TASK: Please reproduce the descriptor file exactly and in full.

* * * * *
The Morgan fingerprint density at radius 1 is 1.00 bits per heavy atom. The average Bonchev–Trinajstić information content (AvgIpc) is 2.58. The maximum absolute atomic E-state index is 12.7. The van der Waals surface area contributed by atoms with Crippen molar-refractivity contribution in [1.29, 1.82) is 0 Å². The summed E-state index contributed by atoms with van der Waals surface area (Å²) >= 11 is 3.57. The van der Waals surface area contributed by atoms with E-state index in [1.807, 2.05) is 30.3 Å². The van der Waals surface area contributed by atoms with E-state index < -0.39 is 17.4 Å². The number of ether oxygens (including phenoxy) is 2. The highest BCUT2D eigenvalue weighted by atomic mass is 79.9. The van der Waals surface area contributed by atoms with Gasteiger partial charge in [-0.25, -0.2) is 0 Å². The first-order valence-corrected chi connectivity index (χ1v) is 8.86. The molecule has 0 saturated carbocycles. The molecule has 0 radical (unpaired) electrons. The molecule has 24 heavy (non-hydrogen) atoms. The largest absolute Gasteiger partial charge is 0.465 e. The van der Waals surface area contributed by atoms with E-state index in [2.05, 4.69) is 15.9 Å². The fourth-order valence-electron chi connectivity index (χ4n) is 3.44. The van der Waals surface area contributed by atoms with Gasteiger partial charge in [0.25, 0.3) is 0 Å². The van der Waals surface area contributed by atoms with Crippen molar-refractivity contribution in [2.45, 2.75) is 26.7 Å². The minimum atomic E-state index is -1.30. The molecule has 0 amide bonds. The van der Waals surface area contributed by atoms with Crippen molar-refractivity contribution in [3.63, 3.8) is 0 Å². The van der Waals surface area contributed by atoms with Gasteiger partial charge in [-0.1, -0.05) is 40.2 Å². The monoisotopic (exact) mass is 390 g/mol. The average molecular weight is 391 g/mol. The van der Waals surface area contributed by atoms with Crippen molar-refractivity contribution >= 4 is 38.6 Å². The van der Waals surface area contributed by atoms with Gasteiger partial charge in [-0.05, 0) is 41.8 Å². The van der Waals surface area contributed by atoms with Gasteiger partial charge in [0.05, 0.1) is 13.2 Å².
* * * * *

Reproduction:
The Morgan fingerprint density at radius 1 is 1.00 bits per heavy atom. The average Bonchev–Trinajstić information content (AvgIpc) is 2.58. The maximum absolute atomic E-state index is 12.7. The van der Waals surface area contributed by atoms with Crippen molar-refractivity contribution in [1.29, 1.82) is 0 Å². The summed E-state index contributed by atoms with van der Waals surface area (Å²) >= 11 is 3.57. The van der Waals surface area contributed by atoms with E-state index in [1.807, 2.05) is 30.3 Å². The van der Waals surface area contributed by atoms with E-state index < -0.39 is 17.4 Å². The number of ether oxygens (including phenoxy) is 2. The highest BCUT2D eigenvalue weighted by atomic mass is 79.9. The van der Waals surface area contributed by atoms with Gasteiger partial charge in [-0.25, -0.2) is 0 Å². The first-order valence-corrected chi connectivity index (χ1v) is 8.86. The molecule has 0 saturated carbocycles. The molecule has 0 radical (unpaired) electrons. The molecule has 24 heavy (non-hydrogen) atoms. The largest absolute Gasteiger partial charge is 0.465 e. The van der Waals surface area contributed by atoms with E-state index in [2.05, 4.69) is 15.9 Å². The fourth-order valence-electron chi connectivity index (χ4n) is 3.44. The van der Waals surface area contributed by atoms with Gasteiger partial charge in [0.25, 0.3) is 0 Å². The van der Waals surface area contributed by atoms with Crippen molar-refractivity contribution in [2.45, 2.75) is 26.7 Å². The minimum atomic E-state index is -1.30. The molecule has 0 amide bonds. The van der Waals surface area contributed by atoms with Crippen molar-refractivity contribution in [3.63, 3.8) is 0 Å². The van der Waals surface area contributed by atoms with Gasteiger partial charge in [-0.1, -0.05) is 40.2 Å². The monoisotopic (exact) mass is 390 g/mol. The average molecular weight is 391 g/mol. The van der Waals surface area contributed by atoms with Crippen molar-refractivity contribution >= 4 is 38.6 Å². The van der Waals surface area contributed by atoms with Gasteiger partial charge in [-0.05, 0) is 41.8 Å². The van der Waals surface area contributed by atoms with Gasteiger partial charge in [0.05, 0.1) is 13.2 Å².